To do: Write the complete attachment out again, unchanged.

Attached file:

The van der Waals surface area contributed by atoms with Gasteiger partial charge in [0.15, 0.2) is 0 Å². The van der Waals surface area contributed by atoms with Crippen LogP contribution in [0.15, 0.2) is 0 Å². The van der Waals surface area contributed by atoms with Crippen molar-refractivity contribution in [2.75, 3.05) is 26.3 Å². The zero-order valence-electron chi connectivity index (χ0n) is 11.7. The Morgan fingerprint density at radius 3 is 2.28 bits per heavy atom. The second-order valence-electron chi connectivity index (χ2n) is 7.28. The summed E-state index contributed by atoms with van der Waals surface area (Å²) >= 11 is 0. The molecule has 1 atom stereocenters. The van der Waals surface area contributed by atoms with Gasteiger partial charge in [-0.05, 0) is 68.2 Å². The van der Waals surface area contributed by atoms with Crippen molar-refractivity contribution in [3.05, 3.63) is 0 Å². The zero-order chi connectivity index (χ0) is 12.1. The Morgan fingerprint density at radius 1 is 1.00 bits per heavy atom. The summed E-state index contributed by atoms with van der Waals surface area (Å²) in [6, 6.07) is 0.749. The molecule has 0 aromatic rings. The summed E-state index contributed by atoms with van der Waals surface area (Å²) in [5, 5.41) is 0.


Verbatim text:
The van der Waals surface area contributed by atoms with Gasteiger partial charge in [0.15, 0.2) is 0 Å². The van der Waals surface area contributed by atoms with Crippen LogP contribution in [0.15, 0.2) is 0 Å². The van der Waals surface area contributed by atoms with Crippen molar-refractivity contribution in [2.75, 3.05) is 26.3 Å². The zero-order valence-electron chi connectivity index (χ0n) is 11.7. The Morgan fingerprint density at radius 3 is 2.28 bits per heavy atom. The second-order valence-electron chi connectivity index (χ2n) is 7.28. The summed E-state index contributed by atoms with van der Waals surface area (Å²) >= 11 is 0. The molecule has 1 atom stereocenters. The van der Waals surface area contributed by atoms with Gasteiger partial charge in [-0.05, 0) is 68.2 Å². The van der Waals surface area contributed by atoms with Crippen molar-refractivity contribution in [3.05, 3.63) is 0 Å². The zero-order chi connectivity index (χ0) is 12.1. The Morgan fingerprint density at radius 1 is 1.00 bits per heavy atom. The summed E-state index contributed by atoms with van der Waals surface area (Å²) in [6, 6.07) is 0.749. The molecule has 0 aromatic rings. The summed E-state index contributed by atoms with van der Waals surface area (Å²) in [5, 5.41) is 0.